In addition to the duties that I have listed, the Occupational Code provides that a broker or salesperson acting under a service provision agreement must provide the following services to the client, which cannot be waived: ***

  1. When the real estate broker or real estate salesperson represents a seller, marketing the client's property in the manner agreed upon in the service provision agreement.
  2. For a broker or associate broker involved at the closing causing to be furnished to the buyer and seller, a complete and detailed closing statement signed by the broker or associate broker shows each party all receipts and disbursement affecting that party.4 ***

Again, the services listed above cannot be waived – meaning that every licensee under a service provision agreement must provide these services to his or her clients. However, since April of 2017, an associate broker need not review and sign a closing statement if a licensed title agency conducts the closing.

Limited Services and the Necessary Waiver

A broker or salesperson acting under a service provision agreement must provide the following additional services unless the client waives those services in writing:***

  1. Accepting delivery of and presenting offers and counteroffers. At the time of execution of a purchase offer, a licensee is required to recommend to the purchasers that they require the seller to provide them with a title insurance policy.
  2. Assisting in developing, communicating, negotiating, and presenting offers and counteroffers until a purchase agreement is executed.
  3. After execution of a purchase agreement by all parties, assisting as necessary to complete the transaction under the terms specified in the purchase agreement. A licensee may not close the transaction contrary to the terms of the written purchase agreement without the written approval of both parties.***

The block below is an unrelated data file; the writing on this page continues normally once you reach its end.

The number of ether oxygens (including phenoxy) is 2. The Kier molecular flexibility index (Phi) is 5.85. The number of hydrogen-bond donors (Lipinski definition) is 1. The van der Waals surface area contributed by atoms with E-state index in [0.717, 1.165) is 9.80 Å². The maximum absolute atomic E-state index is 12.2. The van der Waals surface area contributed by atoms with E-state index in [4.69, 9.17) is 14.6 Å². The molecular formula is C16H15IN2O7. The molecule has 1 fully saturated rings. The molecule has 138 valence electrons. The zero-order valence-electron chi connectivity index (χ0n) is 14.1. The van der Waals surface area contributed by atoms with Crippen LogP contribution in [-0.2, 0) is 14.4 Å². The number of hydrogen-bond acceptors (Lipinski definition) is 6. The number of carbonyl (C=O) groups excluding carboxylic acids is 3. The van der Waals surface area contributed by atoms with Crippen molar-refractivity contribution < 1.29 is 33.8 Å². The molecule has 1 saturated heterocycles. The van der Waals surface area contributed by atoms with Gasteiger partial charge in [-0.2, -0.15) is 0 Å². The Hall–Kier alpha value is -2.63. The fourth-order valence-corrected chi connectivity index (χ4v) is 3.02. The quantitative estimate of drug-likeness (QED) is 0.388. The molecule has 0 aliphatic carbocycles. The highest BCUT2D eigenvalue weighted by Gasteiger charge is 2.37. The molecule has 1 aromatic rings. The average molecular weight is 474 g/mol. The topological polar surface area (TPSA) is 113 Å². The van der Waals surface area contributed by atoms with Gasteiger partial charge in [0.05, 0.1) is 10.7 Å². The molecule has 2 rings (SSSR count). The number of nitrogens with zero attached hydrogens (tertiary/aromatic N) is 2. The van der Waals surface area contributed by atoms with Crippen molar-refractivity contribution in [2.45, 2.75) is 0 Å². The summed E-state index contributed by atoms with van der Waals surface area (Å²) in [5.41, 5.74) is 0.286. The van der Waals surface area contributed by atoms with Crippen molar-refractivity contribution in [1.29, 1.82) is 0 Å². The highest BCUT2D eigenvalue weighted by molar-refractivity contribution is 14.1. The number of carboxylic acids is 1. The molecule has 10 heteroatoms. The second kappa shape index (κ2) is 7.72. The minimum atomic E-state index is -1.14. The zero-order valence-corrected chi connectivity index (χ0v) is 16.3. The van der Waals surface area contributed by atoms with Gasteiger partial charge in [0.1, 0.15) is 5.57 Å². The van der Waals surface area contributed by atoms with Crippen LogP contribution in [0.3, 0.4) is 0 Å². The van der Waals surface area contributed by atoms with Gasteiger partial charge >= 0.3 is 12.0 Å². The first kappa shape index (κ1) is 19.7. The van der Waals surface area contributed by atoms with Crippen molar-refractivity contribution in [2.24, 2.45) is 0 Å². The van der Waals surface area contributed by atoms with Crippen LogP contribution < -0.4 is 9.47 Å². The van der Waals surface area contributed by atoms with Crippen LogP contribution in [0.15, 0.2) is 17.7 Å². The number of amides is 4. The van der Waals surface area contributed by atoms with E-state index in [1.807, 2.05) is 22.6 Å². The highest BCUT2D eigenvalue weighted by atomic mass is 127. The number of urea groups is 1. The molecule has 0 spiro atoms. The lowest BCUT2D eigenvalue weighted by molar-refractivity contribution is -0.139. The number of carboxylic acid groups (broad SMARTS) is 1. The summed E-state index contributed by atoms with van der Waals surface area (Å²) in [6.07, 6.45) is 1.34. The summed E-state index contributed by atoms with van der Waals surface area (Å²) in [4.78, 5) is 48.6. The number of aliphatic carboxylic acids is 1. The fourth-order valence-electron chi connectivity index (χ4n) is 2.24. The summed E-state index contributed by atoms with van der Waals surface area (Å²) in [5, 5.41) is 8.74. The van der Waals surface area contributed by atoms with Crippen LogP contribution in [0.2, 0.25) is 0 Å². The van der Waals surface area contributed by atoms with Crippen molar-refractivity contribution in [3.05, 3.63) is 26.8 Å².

A waiver of any or all of these services must be done through a limited-service agreement and then disclosed on the agency disclosure form.5 The Code contains specific language that must be included in any limited service agreement.6 A limited services waiver is available on MR’s website (Form “Y”).*** 

4MCL 339.2512d(3).


In summary, regardless of the type of service provision agreement, the Code provides that a licensee owes traditional agency responsibilities to his or her client – including reasonable care, loyalty, confidentiality, and accounting. In addition, unless the client signs a written limited services agreement, a licensee must provide a client with assistance in preparing and exchanging offers and counteroffers. Once a purchase agreement is signed, assistance in moving the transaction toward closing. A licensee must review and sign the closing statement unless a licensed title agency does that work. And finally, in all events, a licensee working with a seller must market a property as he or she has agreed to do in the listing contract.***

As usual, thank you for watching and providing such valuable suggestions for this video series. If you enjoy the “Letter of the Law” format, please visit ondemand.mirealtors.com for legal continuing education opportunities, especially as we quickly approach the end of the licensing cycle. And keep those suggestions coming to the email below. Thanks again, and we’ll see you next time for a discussion on the Role of the Transaction Coordinator.

5MCL 339.2512d(5), 339.2517.

6MCL 339.2517(4).

h/t Michigan Realtors®